My Own Worst Enemy

I have been subjected to many bullies in my life. I got made fun of in middle school for wanting to wear shorts instead of a skirt, for having a mustache (and for shaving it), and for not kissing boys. Getting teased for having short hair and looking like a boy. For being too weird. For being the wrong kind of weird. While completely awful, these bullies didn’t have anything on my worst bully.

When I was in school my parents used to tell people that they didn’t need to push or prompt me to study or do my homework because I pushed myself harder than my parents ever would. Initially this created a strong work ethic within me; I had goals that I wanted to achieve, and I better reach them and succeed with flying colors.

The problem occurred when this ethic turned into the ugly, toxic bully that still lingers today. My value and worth were graded on an impossible scale; the more I set myself up for failure, the more excuses I had to internally beat myself up. I got a 90 on a math test, but I could have gotten more questions right. That social interaction you had a couple of days ago? Those people are definitely making fun of everything you said. I became awkward because I told myself I was awkward. I told myself I was never smart enough, so I never felt like any of my accomplishments meant anything. I was insatiable.

Bullying myself became a way of life. From grade school to my Masters program nothing was good enough for myself. Write a really great essay? You’re not actually a good writer. Get into college? Yeah, but not the one you really wanted. Graduate with a Masters from a great school? That’s great, but you’re the fourth one in your family to get one, that isn’t that special you know.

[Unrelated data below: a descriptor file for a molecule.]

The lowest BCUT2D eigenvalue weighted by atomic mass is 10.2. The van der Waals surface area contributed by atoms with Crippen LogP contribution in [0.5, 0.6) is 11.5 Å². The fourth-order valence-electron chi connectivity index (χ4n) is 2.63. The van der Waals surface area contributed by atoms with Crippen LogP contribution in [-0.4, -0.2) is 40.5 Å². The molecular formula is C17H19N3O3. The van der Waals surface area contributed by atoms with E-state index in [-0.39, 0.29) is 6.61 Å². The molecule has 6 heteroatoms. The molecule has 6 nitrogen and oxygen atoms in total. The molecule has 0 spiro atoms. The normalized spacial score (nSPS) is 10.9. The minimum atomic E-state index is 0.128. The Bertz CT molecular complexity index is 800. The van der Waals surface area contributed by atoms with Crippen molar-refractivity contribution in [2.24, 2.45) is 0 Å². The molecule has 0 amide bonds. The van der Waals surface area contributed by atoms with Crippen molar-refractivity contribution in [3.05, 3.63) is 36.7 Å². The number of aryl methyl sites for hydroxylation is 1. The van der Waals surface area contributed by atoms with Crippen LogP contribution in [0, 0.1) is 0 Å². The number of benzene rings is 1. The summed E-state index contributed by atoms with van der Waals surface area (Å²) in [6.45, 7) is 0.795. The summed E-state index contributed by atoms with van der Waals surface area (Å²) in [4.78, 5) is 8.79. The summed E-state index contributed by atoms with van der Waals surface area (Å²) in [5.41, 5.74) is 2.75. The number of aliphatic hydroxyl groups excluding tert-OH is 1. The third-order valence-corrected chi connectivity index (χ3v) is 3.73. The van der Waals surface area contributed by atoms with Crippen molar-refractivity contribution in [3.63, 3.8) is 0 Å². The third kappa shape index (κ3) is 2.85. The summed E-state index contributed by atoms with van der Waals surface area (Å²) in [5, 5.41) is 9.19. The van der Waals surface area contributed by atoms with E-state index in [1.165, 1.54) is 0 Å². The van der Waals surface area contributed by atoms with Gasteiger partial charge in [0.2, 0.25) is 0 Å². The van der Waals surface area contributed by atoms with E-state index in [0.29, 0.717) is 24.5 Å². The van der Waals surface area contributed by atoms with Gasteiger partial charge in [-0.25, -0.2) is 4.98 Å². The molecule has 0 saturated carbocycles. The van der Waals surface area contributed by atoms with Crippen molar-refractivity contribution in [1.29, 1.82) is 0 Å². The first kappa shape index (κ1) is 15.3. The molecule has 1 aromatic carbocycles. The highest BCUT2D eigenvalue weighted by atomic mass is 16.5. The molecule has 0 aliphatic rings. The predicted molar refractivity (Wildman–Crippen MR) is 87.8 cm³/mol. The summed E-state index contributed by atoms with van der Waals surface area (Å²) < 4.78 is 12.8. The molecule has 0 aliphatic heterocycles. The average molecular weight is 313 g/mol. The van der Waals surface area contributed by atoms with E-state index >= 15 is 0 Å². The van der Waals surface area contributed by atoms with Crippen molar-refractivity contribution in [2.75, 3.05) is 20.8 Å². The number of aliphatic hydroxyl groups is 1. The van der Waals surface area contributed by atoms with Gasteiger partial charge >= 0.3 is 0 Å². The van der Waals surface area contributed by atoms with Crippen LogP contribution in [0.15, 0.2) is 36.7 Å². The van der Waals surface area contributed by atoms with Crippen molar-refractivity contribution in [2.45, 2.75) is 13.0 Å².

My internal bully questioned and berated everything I did and said. That voice was strengthened by my decade-long unchecked depression. You should feel like dirt, because you aren’t good enough for any of what you have. Don’t count on things staying good for long, you know that other shoe is going to drop, and all of this is going to go away. You have a girlfriend that seems to love and care for you- good luck with that. Once she finds out what you’re really like, how you’re a giant loser, she’ll leave; it’s not like you’re worth someone that awesome.

Like any disease my depression took it’s toll and in the spring of 2013 I had myself a mental breakdown. Three years later, I still say it’s one of the best things that has ever happened to me. I was finally able to look at what I was doing to myself. No one was saying these awful things about me, I internalized the hatred so deeply that it felt natural. Piece by piece I had to pull away the bully that had lived in me for so long. There are still elements left of that bully still inside of me, but I’m much more equipped to stand up for myself and take it down. I was lucky to have a support network that helped pick away those parts, and call me out on my bullying ways. My then girlfriend (now fiance) has been the most important advocate. She sees when I’m about to bully myself and shuts it down.

I’m my own worst enemy but now, I know what I’m up against- and I know I can win.

3 thoughts on “My Own Worst Enemy

  1. It’s amazing, really, the pressure we put upon ourselves. You’ve accomplished an awful lot, I’m sorry you went through that. But I am very glad you “recovered” (though that always strikes me as the wrong word) and are now stronger for it.

    Liked by 1 person

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